#sample_tags = ['fruit','orange','bikes','cream','nature', 'toast','electronic', 'techno', 'house', 'dubstep', 'drum_and_bass', 'space_rock', 'psychedelic_rock', 'psytrance', 'garage', 'progressive','Cologne', 'North_Rhine-Westphalia', 'gothic_rock', 'darkwave' 'goth', 'geometric', 'nature', 'skylines', 'landscapes', 'mountains', 'trees', 'silhouettes', 'back_in_stock', 'Patterns', 'raglans','giraffes', 'animals', 'nature', 'tangled', 'funny', 'cute', krautrock]

# Build query.
query = """
WITH {json} AS document
UNWIND document.edges AS edges
SPLIT(edges.start,"/")[3] AS startConcept,
SPLIT(edges.start,"/")[2] AS startLanguage,
CASE WHEN SPLIT(edges.start,"/")[4] <> "" THEN SPLIT(edges.start,"/")[4] ELSE "" END AS startPartOfSpeech,
CASE WHEN SPLIT(edges.start,"/")[5] <> "" THEN SPLIT(edges.start,"/")[5] ELSE "" END AS startSense,
SPLIT(edges.rel,"/")[2] AS relType,
CASE WHEN edges.surfaceText <> "" THEN edges.surfaceText ELSE "" END AS surfaceText,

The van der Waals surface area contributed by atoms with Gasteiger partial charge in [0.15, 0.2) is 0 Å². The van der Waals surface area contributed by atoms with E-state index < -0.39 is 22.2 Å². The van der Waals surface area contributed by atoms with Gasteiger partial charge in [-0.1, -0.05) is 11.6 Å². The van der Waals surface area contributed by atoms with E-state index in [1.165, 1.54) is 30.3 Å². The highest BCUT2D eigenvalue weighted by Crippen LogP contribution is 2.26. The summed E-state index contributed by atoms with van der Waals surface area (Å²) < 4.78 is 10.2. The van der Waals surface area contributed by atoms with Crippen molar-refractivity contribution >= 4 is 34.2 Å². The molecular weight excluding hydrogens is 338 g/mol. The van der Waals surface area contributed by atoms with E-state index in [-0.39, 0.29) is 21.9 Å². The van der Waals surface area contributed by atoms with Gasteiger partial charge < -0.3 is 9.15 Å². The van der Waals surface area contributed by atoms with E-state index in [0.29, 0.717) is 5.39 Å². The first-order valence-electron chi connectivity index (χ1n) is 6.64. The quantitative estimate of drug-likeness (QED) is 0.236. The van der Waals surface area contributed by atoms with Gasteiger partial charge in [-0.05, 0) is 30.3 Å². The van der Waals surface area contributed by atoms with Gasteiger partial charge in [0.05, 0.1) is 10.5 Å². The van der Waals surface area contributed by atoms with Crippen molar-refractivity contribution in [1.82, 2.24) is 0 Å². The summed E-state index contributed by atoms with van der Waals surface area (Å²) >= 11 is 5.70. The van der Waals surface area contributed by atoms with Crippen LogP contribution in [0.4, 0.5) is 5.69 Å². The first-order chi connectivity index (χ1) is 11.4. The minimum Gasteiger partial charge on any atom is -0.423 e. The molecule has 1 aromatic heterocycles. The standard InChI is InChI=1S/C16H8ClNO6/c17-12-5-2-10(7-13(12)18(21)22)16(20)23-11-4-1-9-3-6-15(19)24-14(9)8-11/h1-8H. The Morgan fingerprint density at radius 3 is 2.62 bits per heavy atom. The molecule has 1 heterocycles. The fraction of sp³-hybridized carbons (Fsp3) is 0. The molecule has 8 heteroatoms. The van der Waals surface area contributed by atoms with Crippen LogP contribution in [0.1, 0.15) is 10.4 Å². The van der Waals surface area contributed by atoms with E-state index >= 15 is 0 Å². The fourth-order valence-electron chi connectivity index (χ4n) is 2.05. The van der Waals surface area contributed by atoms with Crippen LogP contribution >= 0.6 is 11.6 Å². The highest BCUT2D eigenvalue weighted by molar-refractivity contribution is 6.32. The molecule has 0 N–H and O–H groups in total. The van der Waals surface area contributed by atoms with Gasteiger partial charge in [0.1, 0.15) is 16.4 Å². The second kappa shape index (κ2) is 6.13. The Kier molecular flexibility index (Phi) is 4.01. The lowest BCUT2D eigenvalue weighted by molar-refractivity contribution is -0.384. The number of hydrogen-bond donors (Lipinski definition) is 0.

edges.weight AS weight,
SPLIT(edges.end,"/")[3] AS endConcept,
SPLIT(edges.end,"/")[2] AS endLanguage,
CASE WHEN SPLIT(edges.end,"/")[4] <> "" THEN SPLIT(edges.end,"/")[4] ELSE "" END AS endPartOfSpeech,
CASE WHEN SPLIT(edges.end,"/")[5] <> "" THEN SPLIT(edges.end,"/")[5] ELSE "" END AS endSense
MERGE (start:Term {concept:startConcept, language:startLanguage, partOfSpeech:startPartOfSpeech, sense:startSense})
MERGE (end:Term  {concept:endConcept, language:endLanguage, partOfSpeech:endPartOfSpeech, sense:endSense})
MERGE (start)-[r:ASSERTION {type:relType, weight:weight, surfaceText:surfaceText}]-(end)

# Using the Search endpoint to load data into the graph
for tag in sample_tags:
	searchURL = "http://conceptnet5.media.mit.edu/data/5.4/c/en/" + tag + "?limit=500"
	searchJSON = requests.get(searchURL, headers = 
	graph.cypher.execute(query, json=searchJSON)

Exploring the Data

Use the following Cypher query to explore the data:

MATCH (n:Term {language:'en'})-[r:ASSERTION]->(m:Term {language:'en'})
NOT r.type = 'dbpedia' AND
NOT r.surfaceText = '' AND
NOT n.partOfSpeech = '' AND
NOT n.sense = ''
RETURN n.concept AS `Start Concept`, n.sense AS `in the sense of`, r.type, m.concept AS `End Concept`, m.sense AS `End Sense`
ORDER BY r.weight DESC, n.sense ASC